Sacred 3 Preview | MOUSE n JOYPAD

Sacred 3 Preview




Has it really been six years since Sacred 2 was released? Indeed, we are getting old. While the wait for the third game in the series hasn’t been as prolonged as, say, the wait for Diablo 3, it’s been tough on fans of the franchise. Last year, we got a side-scrolling excuse in the way of Sacred Citadel, and if you weren’t too happy with the given characters and style, you aren’t going to like the direction in which Sacred 3 is headed.

Inevitably, this game is going to be compared to its predecessors, and this is what most people are interested in. So let us begin by saying that the only thing Sacred 2 and Sacred 3 have in common is the camera. And even this is a stretch, since this outing features a much more dynamic, in-your-face viewpoint. Instead of refining the ideas the first two games chose to represent, the developers decided to go a different route with this title. I’ve been replaying Devil May Cry 4 lately, and the amount of similarities between that game and the one we currently have at hand is staggering. At its current state, Sacred 3 is not a hack ‘n’ slash RPG. Instead, it’s more like DMC or Lords of Shadows in regards of combat. Of course, this is a much simpler game without the complicated combos and control schemes, but the basic idea behind it seems to be the same. And holy cow, is it fun. Breaking between the two sub-genres, Sacred 3 combines the simplicity of clicking and skill management with the hit feedback and badassery games such as God of War are known for. Blood flows (sprays, actually) while swords, axes and maces cling, and everything serves as a reminder that your character is here to kick some serious ass. However, it’s important to note that those of you who want to play an RPG set in the Sacred universe are going to be disappointed, because it’s not just the combat that has gotten a revamp.

Levelling up, for example, is not an exhilarating skillpoint-fest that it used to be. By gaining a level, the character in question gains new attacks/abilities that upgrade his/her existing skill set. Rather surprisingly, the player is also quite limited when trying to combine these skills, as not everything can be used at the same time. It’s a rigid and unimaginative system, and somewhat at odds with the surprisingly visceral combat. Things could change in the final version, but since it’s less than a month away, hoping for this will probably prove futile. One of the good additions to the character capabilities is the evasive roll. This also doubles as an offensive and movement roll, as it’s faster, safer and cooler than walking is. It’s also terrifyingly easy to spam this thing around, so expect people to roll their way around the levels very often. Another aspect of gameplay that tries to add depth to combat are the Weapon Spirits. These are basically ghosts of creatures/people that are freed by killing monsters. They provide both passive and active bonuses, but aren’t all that useful if you’re playing solo. These buffs are obviously designed with co-op in mind, which brings us to another matter.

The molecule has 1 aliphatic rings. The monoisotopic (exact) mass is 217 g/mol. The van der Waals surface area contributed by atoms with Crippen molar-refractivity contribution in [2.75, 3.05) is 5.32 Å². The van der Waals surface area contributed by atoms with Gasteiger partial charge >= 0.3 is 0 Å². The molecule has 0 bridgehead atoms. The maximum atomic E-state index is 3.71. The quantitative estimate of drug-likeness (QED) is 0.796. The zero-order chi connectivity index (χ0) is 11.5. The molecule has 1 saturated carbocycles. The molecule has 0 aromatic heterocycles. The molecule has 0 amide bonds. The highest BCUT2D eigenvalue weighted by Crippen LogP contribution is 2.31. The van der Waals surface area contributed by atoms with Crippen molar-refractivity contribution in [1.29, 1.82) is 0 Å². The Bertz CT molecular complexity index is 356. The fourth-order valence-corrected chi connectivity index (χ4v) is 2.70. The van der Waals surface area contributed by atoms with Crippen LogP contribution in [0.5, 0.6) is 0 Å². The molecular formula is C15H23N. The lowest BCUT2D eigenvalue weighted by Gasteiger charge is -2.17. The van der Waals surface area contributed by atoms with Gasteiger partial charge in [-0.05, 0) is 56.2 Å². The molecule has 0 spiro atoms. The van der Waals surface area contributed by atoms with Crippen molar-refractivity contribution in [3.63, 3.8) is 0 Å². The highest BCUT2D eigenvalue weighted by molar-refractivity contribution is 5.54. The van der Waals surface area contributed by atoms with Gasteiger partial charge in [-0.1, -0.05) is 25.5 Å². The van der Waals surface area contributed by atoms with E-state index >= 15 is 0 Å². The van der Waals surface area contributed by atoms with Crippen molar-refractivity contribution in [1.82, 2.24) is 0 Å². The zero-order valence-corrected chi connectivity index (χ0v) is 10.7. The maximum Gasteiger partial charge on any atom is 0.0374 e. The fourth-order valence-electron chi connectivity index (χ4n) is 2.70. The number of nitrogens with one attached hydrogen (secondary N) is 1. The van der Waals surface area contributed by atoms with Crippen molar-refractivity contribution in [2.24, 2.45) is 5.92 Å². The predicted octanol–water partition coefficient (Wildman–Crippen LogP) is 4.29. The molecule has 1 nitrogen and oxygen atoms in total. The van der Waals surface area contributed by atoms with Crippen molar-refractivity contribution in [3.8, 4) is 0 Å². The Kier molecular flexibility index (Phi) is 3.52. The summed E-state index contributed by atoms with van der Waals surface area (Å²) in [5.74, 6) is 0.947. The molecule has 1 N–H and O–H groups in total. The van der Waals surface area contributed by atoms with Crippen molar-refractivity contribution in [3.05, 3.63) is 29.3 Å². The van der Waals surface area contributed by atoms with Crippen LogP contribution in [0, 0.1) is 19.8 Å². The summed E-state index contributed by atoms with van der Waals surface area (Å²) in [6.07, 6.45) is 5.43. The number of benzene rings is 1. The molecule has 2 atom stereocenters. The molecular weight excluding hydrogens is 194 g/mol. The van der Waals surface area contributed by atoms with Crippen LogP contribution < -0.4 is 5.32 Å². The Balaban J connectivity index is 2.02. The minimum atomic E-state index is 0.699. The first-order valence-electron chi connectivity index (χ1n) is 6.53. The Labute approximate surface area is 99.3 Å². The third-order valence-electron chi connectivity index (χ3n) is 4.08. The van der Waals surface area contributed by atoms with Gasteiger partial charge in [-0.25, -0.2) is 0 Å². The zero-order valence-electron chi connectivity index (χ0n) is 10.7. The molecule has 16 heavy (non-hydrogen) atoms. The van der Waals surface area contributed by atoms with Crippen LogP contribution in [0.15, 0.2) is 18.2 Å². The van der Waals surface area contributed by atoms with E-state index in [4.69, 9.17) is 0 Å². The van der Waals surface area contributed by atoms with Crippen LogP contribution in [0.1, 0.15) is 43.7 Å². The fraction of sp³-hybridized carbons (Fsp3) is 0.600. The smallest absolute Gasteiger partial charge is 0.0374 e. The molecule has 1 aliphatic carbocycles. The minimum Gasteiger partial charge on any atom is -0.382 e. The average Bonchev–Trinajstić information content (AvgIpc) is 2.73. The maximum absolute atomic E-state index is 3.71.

Sacred 3 will be all about cooperative multiplayer. Actually, even if you are playing alone, AI takes over the other three characters to compensate for your lack of social interaction. The reasoning behind this is beyond me, as some people are more than happy to kick monsters in the shin by themselves. At least nobody’s forced to play online all the time. Do note, however, that Sacred 3 seems to be nary a step away from that.

If all this got you thinking about how loot drops and equipment works when playing co-op, let me put your troubled mind to rest – there’s no loot, and you will only rarely come across a shiny piece of armor or a new weapon. The enemies won’t drop anything but gold and healing orbs to reward your killing, and the only way to get a chance to earn new gear is by killing bosses. These will drop a weapon or, if you’re lucky, armor for you to equip at the end of the level. Why, no, there’s no inventory to speak of, and the gold is used to upgrade skills. At this point, most of the choices in Sacred 3’s design and gameplay are mind-boggling, but there’s one very simple explanation behind all this, and it comes in the way of the preview version’s control scheme. I played this early build of the game on PC, and couldn’t use keyboard/mouse because it’s currently not supported. I actually had to use the X360 controller. Make no mistake, Sacred 3 is a console-centric game with what seems to be a watered down RPG system reminiscent of Sacred Citadel. Still, I had great fun with what is a mostly bugless and stable game. The graphics are good enough, and post-processing makes everything seem really pretty, not to mention the lovely particle effects. As it currently stands, Sacred 3 is going to be a fun, if limited experience. I can see myself having an absolute blast with friends during the first play through, but I doubt I’ll look into it after that. This all could, of course, prove wrong by the time Sacred 3 goes gold. I sure hope so, because the combat system certainly makes it an engaging experience through and through. Too bad everything else seems to be going the wrong way.